Hometown pride grows deep roots at Potato Festival
Small town pride takes a big stage with the 81st annual Potato Festival in Merrill starting Friday – a grand historic celebration honoring the Klamath Basin’s agricultural heritage and close-knit communities.
The event may take place in Merrill, but it encompasses familial and friendly ties among all communities across the Basin in celebration of the annual potato harvest as a chance to reconnect after a busy growing season. Selected in 2014 by the Oregon Heritage Commission as an official Oregon Heritage Tradition, an honor bestowed upon a handful of annual community events in recognition of Oregon cultural importance; qualifying events for the honor must have at least 50 years of continuous operation, provide broad public appeal, be easily identifiable as unique from other events, and provide participatory activities.
“I am proud of the unity in our community to put this together each year,” said Vickie Liskey, co-secretary for the annual Klamath Basin Potato Festival. “Everybody has their place and there is a remarkably small amount of coordination needed – everyone knows their role and shows up and does it. I am proud of my community and how well we manage to get everything done.”
Liskey would know, as someone who has participated or planned Merrill’s biggest day on the calendar for much of her life. Her family first came to the Klamath Basin in 1886, and aside from a few years living in New York and North Dakota, has called the Klamath Basin home. In 1950 she was a junior princess on the Potato Festival Queen float, a grand tradition that continues to this day. Now she along with a dedicated group of residents work for much of the year to plan and prepare for the fun to come.
Preparation for the next festival begins almost as soon as the previous one is over, but work ramps up in the spring before the school year ends. Schools are solicited to nominate students for the Klamath Basin Potato Festival Queen competition – a vital cog in the events because candidates are the driving force in raffle sales which help cover festival expenses.
There are sponsors to be sought, permits obtained, vendors confirmed, and travel plans to book for those coming home for the many family reunions that surround the festival. Many people play a role to ensure it all gets done, such as Greg Matthews who orders port-a-potties and acquires Oregon Department of Transportation permits, co-secretary Radina Petrik who works alongside Liskey in much of the organization, Steve Kandra who coordinates the parade, festival president Rhonda Neighorn, Chris O’Grady in charge of a free barbecue that feeds over 1,500 people, queen chaperones, decorators, cooks, exhibit judges and many more. It is an event that after 81 years runs like a well-oiled antique farm machine, much of it spanning multi-generations who have called the area home and handed down tasks.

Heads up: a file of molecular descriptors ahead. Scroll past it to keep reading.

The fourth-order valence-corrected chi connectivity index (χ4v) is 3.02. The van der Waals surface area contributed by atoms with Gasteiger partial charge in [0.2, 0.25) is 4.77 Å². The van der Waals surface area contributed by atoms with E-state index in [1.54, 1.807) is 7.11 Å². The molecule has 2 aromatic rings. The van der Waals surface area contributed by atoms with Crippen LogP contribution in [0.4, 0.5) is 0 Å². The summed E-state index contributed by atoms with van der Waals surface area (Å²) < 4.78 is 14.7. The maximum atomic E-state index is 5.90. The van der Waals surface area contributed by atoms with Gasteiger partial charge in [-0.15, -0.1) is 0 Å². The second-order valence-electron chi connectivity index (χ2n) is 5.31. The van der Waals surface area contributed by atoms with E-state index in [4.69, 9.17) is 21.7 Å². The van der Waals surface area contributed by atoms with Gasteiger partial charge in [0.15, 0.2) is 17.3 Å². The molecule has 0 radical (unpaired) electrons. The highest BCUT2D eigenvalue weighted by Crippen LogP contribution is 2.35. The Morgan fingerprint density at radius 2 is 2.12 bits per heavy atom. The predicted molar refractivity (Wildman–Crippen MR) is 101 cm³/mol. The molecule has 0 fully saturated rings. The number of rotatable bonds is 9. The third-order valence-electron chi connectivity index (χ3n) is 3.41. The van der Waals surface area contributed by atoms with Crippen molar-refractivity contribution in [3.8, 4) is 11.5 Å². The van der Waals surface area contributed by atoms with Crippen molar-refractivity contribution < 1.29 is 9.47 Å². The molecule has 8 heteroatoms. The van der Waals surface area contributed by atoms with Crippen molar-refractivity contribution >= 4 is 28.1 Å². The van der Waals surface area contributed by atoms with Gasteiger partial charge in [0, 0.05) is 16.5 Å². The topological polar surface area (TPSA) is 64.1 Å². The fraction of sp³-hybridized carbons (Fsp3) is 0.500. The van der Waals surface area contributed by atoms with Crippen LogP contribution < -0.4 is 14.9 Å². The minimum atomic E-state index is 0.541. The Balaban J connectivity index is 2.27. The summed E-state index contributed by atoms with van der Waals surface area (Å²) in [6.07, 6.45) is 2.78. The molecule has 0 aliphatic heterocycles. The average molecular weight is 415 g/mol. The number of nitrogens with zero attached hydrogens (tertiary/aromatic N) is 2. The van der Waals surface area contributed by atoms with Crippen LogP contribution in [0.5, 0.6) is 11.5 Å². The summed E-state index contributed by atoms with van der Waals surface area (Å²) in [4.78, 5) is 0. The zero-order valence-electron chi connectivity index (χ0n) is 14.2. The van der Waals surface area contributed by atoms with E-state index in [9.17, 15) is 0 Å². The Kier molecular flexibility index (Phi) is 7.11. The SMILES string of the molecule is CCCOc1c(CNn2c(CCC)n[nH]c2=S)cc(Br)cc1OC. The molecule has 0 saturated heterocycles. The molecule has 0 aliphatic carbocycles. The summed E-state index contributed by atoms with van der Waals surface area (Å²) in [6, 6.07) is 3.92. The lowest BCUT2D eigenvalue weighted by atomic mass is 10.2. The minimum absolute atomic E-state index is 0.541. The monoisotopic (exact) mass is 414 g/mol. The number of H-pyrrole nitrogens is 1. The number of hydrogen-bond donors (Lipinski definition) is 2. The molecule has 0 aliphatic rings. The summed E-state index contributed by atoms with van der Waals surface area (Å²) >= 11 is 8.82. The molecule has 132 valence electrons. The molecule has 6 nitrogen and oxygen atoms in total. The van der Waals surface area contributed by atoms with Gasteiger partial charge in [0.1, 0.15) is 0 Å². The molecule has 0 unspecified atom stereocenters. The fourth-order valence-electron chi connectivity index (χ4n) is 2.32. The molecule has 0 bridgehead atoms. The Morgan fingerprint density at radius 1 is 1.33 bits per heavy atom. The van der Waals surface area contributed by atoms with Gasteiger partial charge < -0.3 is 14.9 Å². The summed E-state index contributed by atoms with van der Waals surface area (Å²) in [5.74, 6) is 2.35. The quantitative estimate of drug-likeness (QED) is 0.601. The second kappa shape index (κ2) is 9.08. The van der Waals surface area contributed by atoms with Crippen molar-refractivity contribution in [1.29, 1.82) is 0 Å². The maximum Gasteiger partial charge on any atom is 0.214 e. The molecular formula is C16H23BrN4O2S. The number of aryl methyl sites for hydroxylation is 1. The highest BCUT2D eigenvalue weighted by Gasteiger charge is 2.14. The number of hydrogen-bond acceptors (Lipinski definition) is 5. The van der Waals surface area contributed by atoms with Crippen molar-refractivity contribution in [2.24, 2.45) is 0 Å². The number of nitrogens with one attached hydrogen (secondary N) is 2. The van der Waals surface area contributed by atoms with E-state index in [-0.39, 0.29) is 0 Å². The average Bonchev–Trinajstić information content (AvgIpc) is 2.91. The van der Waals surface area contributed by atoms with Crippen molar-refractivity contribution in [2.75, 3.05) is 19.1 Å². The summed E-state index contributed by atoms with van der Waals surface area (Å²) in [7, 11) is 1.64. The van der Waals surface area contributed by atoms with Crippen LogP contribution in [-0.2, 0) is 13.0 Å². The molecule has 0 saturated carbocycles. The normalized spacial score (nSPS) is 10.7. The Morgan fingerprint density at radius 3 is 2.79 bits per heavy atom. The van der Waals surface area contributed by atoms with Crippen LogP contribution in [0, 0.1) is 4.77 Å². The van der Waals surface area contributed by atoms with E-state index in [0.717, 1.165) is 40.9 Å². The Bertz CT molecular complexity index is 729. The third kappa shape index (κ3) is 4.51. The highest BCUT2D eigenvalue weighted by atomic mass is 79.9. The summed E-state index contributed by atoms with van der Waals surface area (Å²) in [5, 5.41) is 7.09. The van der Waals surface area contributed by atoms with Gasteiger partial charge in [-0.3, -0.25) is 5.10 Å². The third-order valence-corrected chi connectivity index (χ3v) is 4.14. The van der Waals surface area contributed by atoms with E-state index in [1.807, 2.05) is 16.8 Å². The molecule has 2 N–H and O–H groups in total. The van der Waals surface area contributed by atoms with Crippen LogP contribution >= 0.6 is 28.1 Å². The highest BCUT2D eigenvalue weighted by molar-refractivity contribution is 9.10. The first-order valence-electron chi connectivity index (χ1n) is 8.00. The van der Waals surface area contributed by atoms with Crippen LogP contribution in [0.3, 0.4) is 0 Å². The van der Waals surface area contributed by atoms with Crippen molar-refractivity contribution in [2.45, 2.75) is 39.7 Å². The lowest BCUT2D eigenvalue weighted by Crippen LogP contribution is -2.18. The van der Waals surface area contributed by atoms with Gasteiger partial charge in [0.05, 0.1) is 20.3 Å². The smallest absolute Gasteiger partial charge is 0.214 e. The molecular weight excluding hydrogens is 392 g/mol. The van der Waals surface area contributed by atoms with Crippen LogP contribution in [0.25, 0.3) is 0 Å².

The Merrill Lions Club are official sponsors of the event, and nearly every member of the organization takes some role in the Potato Festival’s planning and execution.
“There are probably over 30 people who are actively working on it,” said Liskey. “It is extremely important to the people who grew up in the area, if you live elsewhere now you come home on Potato Festival weekend. We seat 1,500 at a free barbecue, and there’s only 900 people in Merrill. There are a lot of people we get to see maybe only this one time a year so it’s an important glue for our community, and working together makes me proud how all of those efforts come together to make a really great event.”
Festivities officially commenced last weekend with the annual talent show banquet and queen coronation, where 16-year-old Olivia Boettger, a senior at Tulelake High School, was chosen as this year’s Potato Festival Queen and Irene Aguirre of Lost River High School was selected as first runner-up. The event included a talent portion won by Aguirre with a monologue about suicide prevention, and second place in talent was won by Michaela Nelson of Mazama High School for an art demonstration. The queen and princesses will be a prominent piece of the annual parade, along with these year’s grand marshals – the Ongman family.
Activities begin Friday with a free potato bake at Merrill Umpqua Bank, followed by the exhibit hall opening at 1 p.m. featuring submissions for baked goods, photography, vegetables, floral arrangements, needlework and more. Friday evening culminates with the annual Spud Bowl, a high school football game featuring Lost River High School, but a tradition that began as a community game among farming families from Merrill and Malin.
Saturday begins with the Linkville Lopers’ Spud Run, a community fun run through Merrill starting at 9 a.m. Added to this year’s festivities is a Rural Communities Health and Wellness Fair on Saturday from 8 a.m. to 2 p.m., offering free glucose and cholesterol checks and even free haircuts. The Potato Festival Parade commences at 11 a.m. down Front Street, followed by a free community barbecue at 12:30 p.m. Throughout the afternoon will be live entertainment, a beer garden, and Pop Warner football games.
The Potato Festival culminates at 4 p.m. with raffle drawings inside the Merrill Civic Center – grand prize is $500 cash alongside a variety of gift certificates and donated prizes.
“It is just a great day, if you’re broke and don’t have much money you can do most everything without spending a dime,” added Liskey. “It is a lot of fun, especially for families, and the weather will be beautiful this year.”
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